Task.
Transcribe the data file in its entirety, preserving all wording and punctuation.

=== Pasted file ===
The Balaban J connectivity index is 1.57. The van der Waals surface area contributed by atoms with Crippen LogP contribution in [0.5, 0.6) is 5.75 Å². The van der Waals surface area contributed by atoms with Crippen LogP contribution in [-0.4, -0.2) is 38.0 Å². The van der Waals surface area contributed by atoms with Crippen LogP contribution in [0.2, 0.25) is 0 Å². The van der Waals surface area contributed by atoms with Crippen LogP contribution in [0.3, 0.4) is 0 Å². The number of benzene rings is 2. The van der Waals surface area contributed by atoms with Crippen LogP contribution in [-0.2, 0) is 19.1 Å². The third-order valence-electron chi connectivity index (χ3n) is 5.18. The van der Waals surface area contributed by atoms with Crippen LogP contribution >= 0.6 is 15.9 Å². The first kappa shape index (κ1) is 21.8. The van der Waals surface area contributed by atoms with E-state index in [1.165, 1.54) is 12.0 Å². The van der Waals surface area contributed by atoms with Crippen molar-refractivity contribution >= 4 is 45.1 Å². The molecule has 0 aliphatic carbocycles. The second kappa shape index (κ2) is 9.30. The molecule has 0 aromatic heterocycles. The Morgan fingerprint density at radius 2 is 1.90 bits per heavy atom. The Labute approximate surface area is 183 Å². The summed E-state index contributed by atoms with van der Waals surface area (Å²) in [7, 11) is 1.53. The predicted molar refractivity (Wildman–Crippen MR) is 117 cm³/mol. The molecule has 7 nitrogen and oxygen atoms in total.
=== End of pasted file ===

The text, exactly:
The Balaban J connectivity index is 1.57. The van der Waals surface area contributed by atoms with Crippen LogP contribution in [0.5, 0.6) is 5.75 Å². The van der Waals surface area contributed by atoms with Crippen LogP contribution in [-0.4, -0.2) is 38.0 Å². The van der Waals surface area contributed by atoms with Crippen LogP contribution in [0.2, 0.25) is 0 Å². The van der Waals surface area contributed by atoms with Crippen LogP contribution in [0.3, 0.4) is 0 Å². The number of benzene rings is 2. The van der Waals surface area contributed by atoms with Crippen LogP contribution in [-0.2, 0) is 19.1 Å². The third-order valence-electron chi connectivity index (χ3n) is 5.18. The van der Waals surface area contributed by atoms with Crippen LogP contribution >= 0.6 is 15.9 Å². The first kappa shape index (κ1) is 21.8. The van der Waals surface area contributed by atoms with E-state index in [1.165, 1.54) is 12.0 Å². The van der Waals surface area contributed by atoms with Crippen molar-refractivity contribution >= 4 is 45.1 Å². The molecule has 0 aliphatic carbocycles. The second kappa shape index (κ2) is 9.30. The molecule has 0 aromatic heterocycles. The Morgan fingerprint density at radius 2 is 1.90 bits per heavy atom. The Labute approximate surface area is 183 Å². The summed E-state index contributed by atoms with van der Waals surface area (Å²) in [7, 11) is 1.53. The predicted molar refractivity (Wildman–Crippen MR) is 117 cm³/mol. The molecule has 7 nitrogen and oxygen atoms in total.